Facebook on Tuesday launched its widely awaited “election tracker” for the upcoming general elections, a move that signals the growing importance of social media as a political tool in a rapidly urbanizing India.
India’s 2014 ballot battle will run through the social-media world, which could likely influence electoral outcomes by swinging 3-4% votes, as more and more young Indians go online to make sense of politics, according to two new surveys.
In these mostly urbanising seats, social-media usage is now “sufficiently widespread” to influence politics, according to the Internet and Mobile Association of India (IAMAI). An offline study conducted by market research firm TNS and Google India suggested similar shifts.
The Facebook tracker (
) will help India’s 93 million Facebook users to see which parties and candidates as well as issues are trending.
Social-media platforms are likely to be influential in 160 of India’s 543 Parliament constituencies, making Facebook and Twitter users the nation’s newest voting bloc, according to the IAMAI survey.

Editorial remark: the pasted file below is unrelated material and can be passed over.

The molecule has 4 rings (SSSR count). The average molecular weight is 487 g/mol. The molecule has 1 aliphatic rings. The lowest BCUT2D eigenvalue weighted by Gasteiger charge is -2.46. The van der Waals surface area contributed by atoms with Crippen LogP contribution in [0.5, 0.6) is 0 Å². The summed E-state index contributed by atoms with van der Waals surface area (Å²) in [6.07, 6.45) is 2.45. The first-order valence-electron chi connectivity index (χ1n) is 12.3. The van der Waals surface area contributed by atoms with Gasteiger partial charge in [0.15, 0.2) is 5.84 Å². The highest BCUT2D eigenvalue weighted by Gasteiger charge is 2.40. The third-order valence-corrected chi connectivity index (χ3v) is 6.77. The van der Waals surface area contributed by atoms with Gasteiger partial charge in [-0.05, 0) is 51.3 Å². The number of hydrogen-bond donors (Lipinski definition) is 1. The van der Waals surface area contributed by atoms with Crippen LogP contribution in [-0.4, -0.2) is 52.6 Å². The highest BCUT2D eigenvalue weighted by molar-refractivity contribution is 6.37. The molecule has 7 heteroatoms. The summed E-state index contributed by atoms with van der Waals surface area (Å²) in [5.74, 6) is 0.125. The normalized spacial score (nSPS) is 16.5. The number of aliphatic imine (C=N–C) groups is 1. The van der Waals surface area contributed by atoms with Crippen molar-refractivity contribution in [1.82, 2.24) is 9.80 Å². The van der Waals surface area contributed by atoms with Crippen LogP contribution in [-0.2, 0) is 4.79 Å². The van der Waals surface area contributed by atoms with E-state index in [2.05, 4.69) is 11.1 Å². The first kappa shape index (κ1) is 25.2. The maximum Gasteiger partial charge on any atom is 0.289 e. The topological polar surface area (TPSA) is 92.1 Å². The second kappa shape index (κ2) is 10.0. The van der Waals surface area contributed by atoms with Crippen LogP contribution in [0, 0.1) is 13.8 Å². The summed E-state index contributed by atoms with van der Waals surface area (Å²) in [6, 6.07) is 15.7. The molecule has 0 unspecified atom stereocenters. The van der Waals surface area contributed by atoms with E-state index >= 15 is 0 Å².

These are constituencies where 10% of the voting population uses social media sites such as Facebook, or where the number of social media users is higher than the winning candidate’s margin of victory at the last election.
Research shows that social media is more persuasive than television ads. Nearly 100 million Indians, or more than Germany’s population, use the Internet each day. Of this, 40 million have assured broadband, the ones most likely to have at least one social media account.
“Unlike Obama who used social media directly for votes, Indian politicians have tended to use it more to mould public discourse,” says Sunil Abraham, the CEO of The Centre for Internet and Society.
“I think these trends are over-hyped and the impact, if any, would only be marginal,” said Communist Party of India MP, Gurudas Dasgupta, who created a Facebook account only last month.